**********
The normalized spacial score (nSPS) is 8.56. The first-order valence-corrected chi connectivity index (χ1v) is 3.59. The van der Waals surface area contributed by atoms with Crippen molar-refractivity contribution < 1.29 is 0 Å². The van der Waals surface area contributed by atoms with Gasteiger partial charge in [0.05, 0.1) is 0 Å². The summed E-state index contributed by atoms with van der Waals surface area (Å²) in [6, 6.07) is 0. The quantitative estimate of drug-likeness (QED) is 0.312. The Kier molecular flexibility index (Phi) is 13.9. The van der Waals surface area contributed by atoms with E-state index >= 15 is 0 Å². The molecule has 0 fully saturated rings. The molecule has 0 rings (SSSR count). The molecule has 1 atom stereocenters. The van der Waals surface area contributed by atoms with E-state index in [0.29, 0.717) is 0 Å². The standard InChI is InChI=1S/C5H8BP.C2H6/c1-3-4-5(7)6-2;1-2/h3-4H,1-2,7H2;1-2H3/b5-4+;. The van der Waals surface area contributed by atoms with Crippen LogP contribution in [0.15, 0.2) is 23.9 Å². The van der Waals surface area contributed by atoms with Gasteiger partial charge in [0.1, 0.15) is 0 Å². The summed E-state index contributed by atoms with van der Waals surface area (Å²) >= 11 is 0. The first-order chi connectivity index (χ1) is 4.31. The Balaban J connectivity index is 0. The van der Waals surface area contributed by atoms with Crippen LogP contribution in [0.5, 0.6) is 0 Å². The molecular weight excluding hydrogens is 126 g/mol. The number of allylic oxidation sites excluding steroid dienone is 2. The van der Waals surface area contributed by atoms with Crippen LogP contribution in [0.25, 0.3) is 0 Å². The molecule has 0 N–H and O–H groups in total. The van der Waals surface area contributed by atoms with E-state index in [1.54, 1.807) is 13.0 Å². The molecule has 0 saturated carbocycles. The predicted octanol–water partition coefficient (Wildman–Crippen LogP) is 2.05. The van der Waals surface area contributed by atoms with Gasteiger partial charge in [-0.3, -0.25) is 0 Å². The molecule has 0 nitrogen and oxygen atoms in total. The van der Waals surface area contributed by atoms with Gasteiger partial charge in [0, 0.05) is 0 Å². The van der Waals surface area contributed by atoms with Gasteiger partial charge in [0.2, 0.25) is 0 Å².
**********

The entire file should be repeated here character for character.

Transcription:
The normalized spacial score (nSPS) is 8.56. The first-order valence-corrected chi connectivity index (χ1v) is 3.59. The van der Waals surface area contributed by atoms with Crippen molar-refractivity contribution < 1.29 is 0 Å². The van der Waals surface area contributed by atoms with Gasteiger partial charge in [0.05, 0.1) is 0 Å². The summed E-state index contributed by atoms with van der Waals surface area (Å²) in [6, 6.07) is 0. The quantitative estimate of drug-likeness (QED) is 0.312. The Kier molecular flexibility index (Phi) is 13.9. The van der Waals surface area contributed by atoms with E-state index >= 15 is 0 Å². The molecule has 0 fully saturated rings. The molecule has 0 rings (SSSR count). The molecule has 1 atom stereocenters. The van der Waals surface area contributed by atoms with E-state index in [0.29, 0.717) is 0 Å². The standard InChI is InChI=1S/C5H8BP.C2H6/c1-3-4-5(7)6-2;1-2/h3-4H,1-2,7H2;1-2H3/b5-4+;. The van der Waals surface area contributed by atoms with Crippen LogP contribution in [0.15, 0.2) is 23.9 Å². The van der Waals surface area contributed by atoms with Gasteiger partial charge in [0.1, 0.15) is 0 Å². The summed E-state index contributed by atoms with van der Waals surface area (Å²) >= 11 is 0. The first-order chi connectivity index (χ1) is 4.31. The Balaban J connectivity index is 0. The van der Waals surface area contributed by atoms with Crippen LogP contribution in [0.5, 0.6) is 0 Å². The molecular weight excluding hydrogens is 126 g/mol. The number of allylic oxidation sites excluding steroid dienone is 2. The van der Waals surface area contributed by atoms with Crippen LogP contribution in [0.25, 0.3) is 0 Å². The molecule has 0 N–H and O–H groups in total. The van der Waals surface area contributed by atoms with E-state index in [1.54, 1.807) is 13.0 Å². The molecule has 0 saturated carbocycles. The predicted octanol–water partition coefficient (Wildman–Crippen LogP) is 2.05. The van der Waals surface area contributed by atoms with Gasteiger partial charge in [-0.3, -0.25) is 0 Å². The molecule has 0 nitrogen and oxygen atoms in total. The van der Waals surface area contributed by atoms with Gasteiger partial charge in [0, 0.05) is 0 Å². The van der Waals surface area contributed by atoms with Gasteiger partial charge in [0.2, 0.25) is 0 Å².